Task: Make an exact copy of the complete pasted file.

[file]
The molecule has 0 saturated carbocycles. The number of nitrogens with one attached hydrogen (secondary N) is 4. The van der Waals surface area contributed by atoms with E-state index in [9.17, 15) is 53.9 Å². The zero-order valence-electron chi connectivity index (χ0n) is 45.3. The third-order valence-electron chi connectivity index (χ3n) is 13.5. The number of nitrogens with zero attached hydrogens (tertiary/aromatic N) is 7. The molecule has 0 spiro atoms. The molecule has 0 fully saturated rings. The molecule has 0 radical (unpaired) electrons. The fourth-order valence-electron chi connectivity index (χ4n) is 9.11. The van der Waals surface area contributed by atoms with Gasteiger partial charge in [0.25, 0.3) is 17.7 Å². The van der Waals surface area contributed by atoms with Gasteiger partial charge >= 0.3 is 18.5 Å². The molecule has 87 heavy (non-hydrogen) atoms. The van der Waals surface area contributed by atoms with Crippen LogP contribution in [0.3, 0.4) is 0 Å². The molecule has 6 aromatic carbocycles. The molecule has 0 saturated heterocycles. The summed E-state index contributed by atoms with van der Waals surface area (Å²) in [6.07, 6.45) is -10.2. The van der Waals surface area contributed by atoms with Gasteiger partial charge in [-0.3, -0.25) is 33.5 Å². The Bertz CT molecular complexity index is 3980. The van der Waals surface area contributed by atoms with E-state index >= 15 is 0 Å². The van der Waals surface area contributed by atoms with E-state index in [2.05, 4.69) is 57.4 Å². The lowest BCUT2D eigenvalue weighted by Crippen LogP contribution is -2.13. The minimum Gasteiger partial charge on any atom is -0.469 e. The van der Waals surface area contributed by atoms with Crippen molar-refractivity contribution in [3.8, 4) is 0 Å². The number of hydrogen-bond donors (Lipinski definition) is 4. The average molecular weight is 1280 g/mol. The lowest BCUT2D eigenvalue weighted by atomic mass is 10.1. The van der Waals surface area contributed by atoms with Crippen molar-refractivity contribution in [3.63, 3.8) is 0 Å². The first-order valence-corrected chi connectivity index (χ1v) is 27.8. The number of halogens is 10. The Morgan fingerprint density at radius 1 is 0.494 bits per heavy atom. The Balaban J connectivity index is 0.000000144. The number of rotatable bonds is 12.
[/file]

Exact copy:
The molecule has 0 saturated carbocycles. The number of nitrogens with one attached hydrogen (secondary N) is 4. The van der Waals surface area contributed by atoms with E-state index in [9.17, 15) is 53.9 Å². The zero-order valence-electron chi connectivity index (χ0n) is 45.3. The third-order valence-electron chi connectivity index (χ3n) is 13.5. The number of nitrogens with zero attached hydrogens (tertiary/aromatic N) is 7. The molecule has 0 spiro atoms. The molecule has 0 fully saturated rings. The molecule has 0 radical (unpaired) electrons. The fourth-order valence-electron chi connectivity index (χ4n) is 9.11. The van der Waals surface area contributed by atoms with Gasteiger partial charge in [0.25, 0.3) is 17.7 Å². The van der Waals surface area contributed by atoms with Gasteiger partial charge >= 0.3 is 18.5 Å². The molecule has 87 heavy (non-hydrogen) atoms. The van der Waals surface area contributed by atoms with Crippen LogP contribution in [0.3, 0.4) is 0 Å². The molecule has 6 aromatic carbocycles. The molecule has 0 saturated heterocycles. The summed E-state index contributed by atoms with van der Waals surface area (Å²) in [6.07, 6.45) is -10.2. The van der Waals surface area contributed by atoms with Gasteiger partial charge in [-0.3, -0.25) is 33.5 Å². The Bertz CT molecular complexity index is 3980. The van der Waals surface area contributed by atoms with E-state index >= 15 is 0 Å². The van der Waals surface area contributed by atoms with E-state index in [2.05, 4.69) is 57.4 Å². The lowest BCUT2D eigenvalue weighted by Crippen LogP contribution is -2.13. The minimum Gasteiger partial charge on any atom is -0.469 e. The van der Waals surface area contributed by atoms with Crippen molar-refractivity contribution in [3.8, 4) is 0 Å². The number of hydrogen-bond donors (Lipinski definition) is 4. The average molecular weight is 1280 g/mol. The lowest BCUT2D eigenvalue weighted by atomic mass is 10.1. The van der Waals surface area contributed by atoms with Crippen molar-refractivity contribution in [3.63, 3.8) is 0 Å². The first-order valence-corrected chi connectivity index (χ1v) is 27.8. The number of halogens is 10. The Morgan fingerprint density at radius 1 is 0.494 bits per heavy atom. The Balaban J connectivity index is 0.000000144. The number of rotatable bonds is 12.